[Updated, December, 2014] In our previous posts, we've talked about organizing a year end review of your bookings and about the information that will help you identify guest booking trends and stronger or weaker performing rooms, providing an outline of the information you can track (or should start tracking) to prepare you for next year's review. In this concluding post we'll talk about a year end review of web analytics, specifically emphasizing paid listings. For the purposes of this post, we'll assume you have Google Analytics (or something similar - but we'll use GA for our examples and terminology) installed on your website. If not, you'll certainly want to have it installed soon, so you can track information for next year. [pullquote]Our Key Performance Indicators are Referrals and Bookings over time.[/pullquote]The primary things we want to look at (our Key Performance Indicators, or KPI's, if you will) are referral sources and bookings over time, and specifically bookings and participation in bookings from our paid listings. In plain English, how is our website doing at attracting traffic and converting it to bookings, and how are paid listings doing at getting us bookings. Referral Sources over Time For this piece of information, there are two things we want to examine. The first is quite simple - it is how did we do this past year, compared to the year before. To see this, in the Reporting section (top), we'll go to the left side menu, Acquisition -> All Referrals. Then go to the top right column where the date range is located, and put in the entire previous year (for 2014, that would be Jan 1, 2014 through Dec 31, 2014). Below that tick the box for Compare to Previous Period (or Previous Year) and click Apply. If you want to see…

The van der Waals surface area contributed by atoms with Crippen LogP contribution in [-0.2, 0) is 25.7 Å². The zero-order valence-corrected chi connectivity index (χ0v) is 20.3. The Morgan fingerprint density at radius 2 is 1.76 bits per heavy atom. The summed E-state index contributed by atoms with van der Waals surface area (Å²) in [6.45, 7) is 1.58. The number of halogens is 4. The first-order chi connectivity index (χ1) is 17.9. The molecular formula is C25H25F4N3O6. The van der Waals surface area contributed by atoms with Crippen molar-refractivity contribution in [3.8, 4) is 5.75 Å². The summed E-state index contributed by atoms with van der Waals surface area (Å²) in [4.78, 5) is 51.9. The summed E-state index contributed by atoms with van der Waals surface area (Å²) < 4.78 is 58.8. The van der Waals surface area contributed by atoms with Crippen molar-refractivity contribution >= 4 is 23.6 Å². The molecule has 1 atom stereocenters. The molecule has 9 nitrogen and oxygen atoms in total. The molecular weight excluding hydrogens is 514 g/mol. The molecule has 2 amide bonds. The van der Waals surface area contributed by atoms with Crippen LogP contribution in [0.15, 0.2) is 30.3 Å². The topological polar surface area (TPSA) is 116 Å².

Year End Review: Who’s Naughty or Nice?